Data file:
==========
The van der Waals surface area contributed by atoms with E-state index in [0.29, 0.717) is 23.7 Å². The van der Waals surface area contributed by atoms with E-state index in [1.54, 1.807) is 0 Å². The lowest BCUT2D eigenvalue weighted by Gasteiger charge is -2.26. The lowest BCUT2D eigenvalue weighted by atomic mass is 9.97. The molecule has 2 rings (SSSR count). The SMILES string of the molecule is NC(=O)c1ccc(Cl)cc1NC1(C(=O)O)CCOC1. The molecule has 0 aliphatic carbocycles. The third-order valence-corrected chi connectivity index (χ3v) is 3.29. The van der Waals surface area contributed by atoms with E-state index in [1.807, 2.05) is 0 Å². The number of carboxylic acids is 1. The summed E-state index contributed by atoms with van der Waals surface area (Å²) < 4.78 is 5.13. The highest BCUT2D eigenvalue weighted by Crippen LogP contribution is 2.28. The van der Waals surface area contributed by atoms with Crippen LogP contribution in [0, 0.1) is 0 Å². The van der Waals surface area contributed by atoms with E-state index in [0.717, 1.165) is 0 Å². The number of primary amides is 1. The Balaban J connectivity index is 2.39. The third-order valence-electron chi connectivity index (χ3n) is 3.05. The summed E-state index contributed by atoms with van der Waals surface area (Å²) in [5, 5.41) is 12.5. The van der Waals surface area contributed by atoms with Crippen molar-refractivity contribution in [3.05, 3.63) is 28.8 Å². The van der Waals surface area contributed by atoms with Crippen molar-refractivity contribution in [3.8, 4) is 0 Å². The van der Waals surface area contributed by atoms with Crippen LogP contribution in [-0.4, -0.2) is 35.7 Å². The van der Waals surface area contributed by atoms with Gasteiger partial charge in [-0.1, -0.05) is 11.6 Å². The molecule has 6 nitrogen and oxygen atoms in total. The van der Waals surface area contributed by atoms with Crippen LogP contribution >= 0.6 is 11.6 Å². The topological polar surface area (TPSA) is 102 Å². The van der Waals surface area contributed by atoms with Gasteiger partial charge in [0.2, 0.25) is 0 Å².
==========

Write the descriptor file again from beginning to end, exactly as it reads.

The van der Waals surface area contributed by atoms with E-state index in [0.29, 0.717) is 23.7 Å². The van der Waals surface area contributed by atoms with E-state index in [1.54, 1.807) is 0 Å². The lowest BCUT2D eigenvalue weighted by Gasteiger charge is -2.26. The lowest BCUT2D eigenvalue weighted by atomic mass is 9.97. The molecule has 2 rings (SSSR count). The SMILES string of the molecule is NC(=O)c1ccc(Cl)cc1NC1(C(=O)O)CCOC1. The molecule has 0 aliphatic carbocycles. The third-order valence-corrected chi connectivity index (χ3v) is 3.29. The van der Waals surface area contributed by atoms with E-state index in [1.807, 2.05) is 0 Å². The number of carboxylic acids is 1. The summed E-state index contributed by atoms with van der Waals surface area (Å²) < 4.78 is 5.13. The highest BCUT2D eigenvalue weighted by Crippen LogP contribution is 2.28. The van der Waals surface area contributed by atoms with Crippen LogP contribution in [0, 0.1) is 0 Å². The van der Waals surface area contributed by atoms with E-state index in [0.717, 1.165) is 0 Å². The number of primary amides is 1. The Balaban J connectivity index is 2.39. The third-order valence-electron chi connectivity index (χ3n) is 3.05. The summed E-state index contributed by atoms with van der Waals surface area (Å²) in [5, 5.41) is 12.5. The van der Waals surface area contributed by atoms with Crippen molar-refractivity contribution in [3.05, 3.63) is 28.8 Å². The van der Waals surface area contributed by atoms with Crippen molar-refractivity contribution in [3.8, 4) is 0 Å². The van der Waals surface area contributed by atoms with Crippen LogP contribution in [-0.4, -0.2) is 35.7 Å². The van der Waals surface area contributed by atoms with Gasteiger partial charge in [-0.1, -0.05) is 11.6 Å². The molecule has 6 nitrogen and oxygen atoms in total. The van der Waals surface area contributed by atoms with Crippen LogP contribution >= 0.6 is 11.6 Å². The topological polar surface area (TPSA) is 102 Å². The van der Waals surface area contributed by atoms with Gasteiger partial charge in [0.2, 0.25) is 0 Å².